Marx and/or Freud?
I found the articles and discussion in the January and February issues on ads, capitalist art, psychology and Amos’s letter interesting; indeed one can make a synthesis of all this, which I would like to try and do, basing my discussion on Amos’s confused critique.
Your reply (Letters, January) was one way of answering him: socialism will be able to expand production of useful things in an ecologically defensive manner. There is another approach, and that is to point out how we see socialism being established. We have always stressed the need for majority, working class political action, based on understanding of and desire for socialism.
Capitalism shapes our needs through ads–you are what you own! Socialist society will certainly not be one of massive consumption since we will develop a new ethos; ideas become material forces when they lay hold of the masses, I believe Marx noted. Amos is judging consumption in socialist society through the eyes of a pro-capitalist when he says that everyone should, or would, be on a par with Western workers. Whoever said the lifestyle of Western workers is desirable? Also we certainly agree with Marx’s idea that humans make their own history, but only within the realms of what is materially possible. This is historical materialism, not utopian thinking of post-modernist idealism.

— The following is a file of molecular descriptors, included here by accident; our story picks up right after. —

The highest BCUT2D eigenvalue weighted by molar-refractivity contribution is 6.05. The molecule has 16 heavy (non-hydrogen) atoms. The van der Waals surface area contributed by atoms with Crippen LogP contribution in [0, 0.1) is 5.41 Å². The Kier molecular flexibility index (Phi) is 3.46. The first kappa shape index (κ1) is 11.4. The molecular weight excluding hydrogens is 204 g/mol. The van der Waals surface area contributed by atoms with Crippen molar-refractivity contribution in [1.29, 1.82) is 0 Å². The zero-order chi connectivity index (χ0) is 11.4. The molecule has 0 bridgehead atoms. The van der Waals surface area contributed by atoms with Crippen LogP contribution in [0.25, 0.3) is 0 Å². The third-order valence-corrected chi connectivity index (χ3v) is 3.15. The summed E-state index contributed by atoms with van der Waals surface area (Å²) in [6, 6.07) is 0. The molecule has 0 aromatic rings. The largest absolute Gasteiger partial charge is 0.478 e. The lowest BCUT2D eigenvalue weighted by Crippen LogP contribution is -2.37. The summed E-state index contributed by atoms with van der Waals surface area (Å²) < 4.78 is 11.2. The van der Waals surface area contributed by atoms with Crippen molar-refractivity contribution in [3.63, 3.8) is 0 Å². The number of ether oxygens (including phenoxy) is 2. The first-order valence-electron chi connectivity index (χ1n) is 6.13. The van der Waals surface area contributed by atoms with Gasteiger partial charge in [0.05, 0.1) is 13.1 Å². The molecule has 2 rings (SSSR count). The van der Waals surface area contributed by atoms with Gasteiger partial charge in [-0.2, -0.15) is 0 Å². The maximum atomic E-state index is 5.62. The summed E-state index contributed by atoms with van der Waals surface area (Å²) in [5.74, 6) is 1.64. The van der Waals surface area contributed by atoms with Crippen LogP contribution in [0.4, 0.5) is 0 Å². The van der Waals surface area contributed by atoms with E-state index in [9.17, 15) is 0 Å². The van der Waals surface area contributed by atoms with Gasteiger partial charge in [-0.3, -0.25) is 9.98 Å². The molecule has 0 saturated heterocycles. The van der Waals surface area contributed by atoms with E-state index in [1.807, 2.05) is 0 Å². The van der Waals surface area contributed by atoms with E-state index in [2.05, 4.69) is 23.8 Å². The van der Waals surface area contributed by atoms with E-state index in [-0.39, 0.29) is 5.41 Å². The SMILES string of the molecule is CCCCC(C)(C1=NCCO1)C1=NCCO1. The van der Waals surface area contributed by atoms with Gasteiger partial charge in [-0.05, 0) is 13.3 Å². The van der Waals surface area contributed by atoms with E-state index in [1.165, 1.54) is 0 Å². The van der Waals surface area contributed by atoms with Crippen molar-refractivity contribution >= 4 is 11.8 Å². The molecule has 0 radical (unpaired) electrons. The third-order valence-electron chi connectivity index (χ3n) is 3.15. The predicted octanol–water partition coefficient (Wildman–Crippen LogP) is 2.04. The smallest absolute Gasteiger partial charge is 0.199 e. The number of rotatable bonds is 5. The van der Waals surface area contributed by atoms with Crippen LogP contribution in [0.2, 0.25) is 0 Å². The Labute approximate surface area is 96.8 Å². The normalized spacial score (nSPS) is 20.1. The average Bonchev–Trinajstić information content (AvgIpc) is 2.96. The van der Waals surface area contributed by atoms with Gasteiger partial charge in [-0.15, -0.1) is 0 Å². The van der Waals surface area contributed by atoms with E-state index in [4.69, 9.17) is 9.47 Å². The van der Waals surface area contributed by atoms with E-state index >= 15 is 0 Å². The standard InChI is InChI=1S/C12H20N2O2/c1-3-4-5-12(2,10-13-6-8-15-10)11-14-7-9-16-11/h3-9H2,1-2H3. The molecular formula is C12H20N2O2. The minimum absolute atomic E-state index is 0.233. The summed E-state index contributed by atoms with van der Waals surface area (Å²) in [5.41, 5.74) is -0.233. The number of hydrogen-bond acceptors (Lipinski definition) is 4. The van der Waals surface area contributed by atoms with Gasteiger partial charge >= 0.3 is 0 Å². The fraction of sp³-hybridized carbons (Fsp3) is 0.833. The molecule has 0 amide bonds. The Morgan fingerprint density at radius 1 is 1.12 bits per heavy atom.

Seen in this light Amos’s view that social democratic parties are the best bet against fascism and barbarism is ludicrous. Concepts like fascism and democracy do not exist in vacuo. Democracy can only be safeguarded and expanded with the growth of socialist consciousness. That is the lesson Germany 1933-45.
That period does, though, raise troubling questions for Marxists. Class consciousness does not arise entirely spontaneously, it would seem. Some irrational factor is at work. Wilhelm Reich saw this as a result of sexual repression and the patriarchal family structure. Reich, however, was an unrepentant Leninist, and if his theory has any credibility it must be applicable to the truly fascist period of Stalinism as well.